Whirly-Whirler LFO

Spinning plate toy and magnetic sensor as a mechanical Low Frequency Oscillator.

This uses magnets on a rotating plate and a magnetic sensor to generate a waveform to modulate an analog music synthesizer.

Toby Paddock - March 28, 2001

The magnetic sensor is an Allegro A3517LUA hall effect monolithic sensor. See Magnetic Sensor as a Control Voltage Source for more info. The plate is probibly from the 1960s (hey, it's vintage) and has the name Whirly-Whirler on it.

why is it called 'double-back' tape? Why not 'double-front'? sensor (nice focus on the carpet) of course there's duct tape OK, let's take it for a spin Click on images for bigger images.

Two very strong magnets were attached with double back foam tape to the top of a Whirly-Whirler (tm) spinning plate. One was 'north up' and the other was 'north down'. They were covered with duct tape to offer a little protection from anything magnetic in the neighborhood trying to smash into them. The white tape seen in the picture was from earlier photocell/laser tinkering.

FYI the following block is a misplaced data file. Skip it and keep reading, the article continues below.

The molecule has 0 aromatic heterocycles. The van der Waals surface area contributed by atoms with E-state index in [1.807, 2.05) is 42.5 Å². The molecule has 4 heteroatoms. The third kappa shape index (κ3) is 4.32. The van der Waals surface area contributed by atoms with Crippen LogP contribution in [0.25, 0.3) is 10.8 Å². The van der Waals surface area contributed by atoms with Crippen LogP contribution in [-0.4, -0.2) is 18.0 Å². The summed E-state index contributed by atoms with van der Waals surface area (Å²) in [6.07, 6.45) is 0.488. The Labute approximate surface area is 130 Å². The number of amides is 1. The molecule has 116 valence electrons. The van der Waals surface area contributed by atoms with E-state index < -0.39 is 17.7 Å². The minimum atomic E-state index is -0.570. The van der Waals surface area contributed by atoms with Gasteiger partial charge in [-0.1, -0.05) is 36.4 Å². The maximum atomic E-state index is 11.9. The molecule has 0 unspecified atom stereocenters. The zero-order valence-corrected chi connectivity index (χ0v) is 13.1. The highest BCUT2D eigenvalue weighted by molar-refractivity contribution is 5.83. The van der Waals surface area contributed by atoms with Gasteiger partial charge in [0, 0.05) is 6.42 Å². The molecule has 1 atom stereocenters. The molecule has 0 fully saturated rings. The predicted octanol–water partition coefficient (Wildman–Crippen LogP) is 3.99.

The sensor was attached near the end of a pointy stick and wrapped with duct tape. During 'spin-up' the rim of the plate is hitting the sensor, so maybe a little more protection would be a good idea. The sensing axis is horizontal with the stick vertical. The magnets form a spinning horizontal field.

With the stick leaning THIS way. With the stick leaning THAT way. Click on waveforms for real waveforms.

The raw output was kind of a distorted sinewave of about 2 to 3 V pk-pk centered about 2.5 VDC. Waveform changed depending on the angle of the stick. Cool, a bonus variable. I don't know where that spiky looking noise is coming from. The sensor itself, power frequency magnetic spikes in the room, or the oh-my-God long unshielded wires. I didn't check.

Maximum frequency is somewhere around 5-10 Hz and takes about 5 minutes to stop spinning. It has a nice 'exponential-ish' decay in frequency. The sensor works down to DC so it doesn't care how slow it goes.

Future possibilities:
A simple op-amp circuit for offset and gain.
A comparitor for a gate pulse.
More plates.
Try opto sensing. Ir emitter/detector (or laser/photocell) and reflective stripes on plate. More stripes = higher frequency.
Blowing air along the edge might keep it spinning.

Suggestions, corrections, comments, and general abuse are more than welcome.

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© 2001 Toby Paddock